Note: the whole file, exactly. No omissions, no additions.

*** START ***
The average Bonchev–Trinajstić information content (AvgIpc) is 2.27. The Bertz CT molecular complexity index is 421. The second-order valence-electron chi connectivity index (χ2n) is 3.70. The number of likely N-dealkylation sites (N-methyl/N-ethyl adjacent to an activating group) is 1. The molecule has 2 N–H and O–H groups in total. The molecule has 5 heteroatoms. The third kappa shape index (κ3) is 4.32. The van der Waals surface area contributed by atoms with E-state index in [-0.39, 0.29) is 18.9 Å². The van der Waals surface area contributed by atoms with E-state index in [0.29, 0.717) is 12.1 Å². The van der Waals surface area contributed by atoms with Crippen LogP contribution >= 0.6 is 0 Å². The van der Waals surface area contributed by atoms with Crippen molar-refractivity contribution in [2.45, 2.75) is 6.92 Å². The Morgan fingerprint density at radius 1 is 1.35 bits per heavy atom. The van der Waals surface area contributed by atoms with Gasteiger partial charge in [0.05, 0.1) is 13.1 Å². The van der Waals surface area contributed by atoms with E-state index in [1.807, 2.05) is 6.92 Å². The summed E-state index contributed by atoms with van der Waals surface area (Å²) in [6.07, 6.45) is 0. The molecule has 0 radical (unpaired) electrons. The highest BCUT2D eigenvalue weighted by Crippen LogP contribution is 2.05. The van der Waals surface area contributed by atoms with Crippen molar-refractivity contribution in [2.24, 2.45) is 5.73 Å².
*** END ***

The average Bonchev–Trinajstić information content (AvgIpc) is 2.27. The Bertz CT molecular complexity index is 421. The second-order valence-electron chi connectivity index (χ2n) is 3.70. The number of likely N-dealkylation sites (N-methyl/N-ethyl adjacent to an activating group) is 1. The molecule has 2 N–H and O–H groups in total. The molecule has 5 heteroatoms. The third kappa shape index (κ3) is 4.32. The van der Waals surface area contributed by atoms with E-state index in [-0.39, 0.29) is 18.9 Å². The van der Waals surface area contributed by atoms with E-state index in [0.29, 0.717) is 12.1 Å². The van der Waals surface area contributed by atoms with Crippen LogP contribution >= 0.6 is 0 Å². The van der Waals surface area contributed by atoms with Crippen molar-refractivity contribution in [2.45, 2.75) is 6.92 Å². The Morgan fingerprint density at radius 1 is 1.35 bits per heavy atom. The van der Waals surface area contributed by atoms with Gasteiger partial charge in [0.05, 0.1) is 13.1 Å². The van der Waals surface area contributed by atoms with E-state index in [1.807, 2.05) is 6.92 Å². The summed E-state index contributed by atoms with van der Waals surface area (Å²) in [6.07, 6.45) is 0. The molecule has 0 radical (unpaired) electrons. The highest BCUT2D eigenvalue weighted by Crippen LogP contribution is 2.05. The van der Waals surface area contributed by atoms with Crippen molar-refractivity contribution in [2.24, 2.45) is 5.73 Å².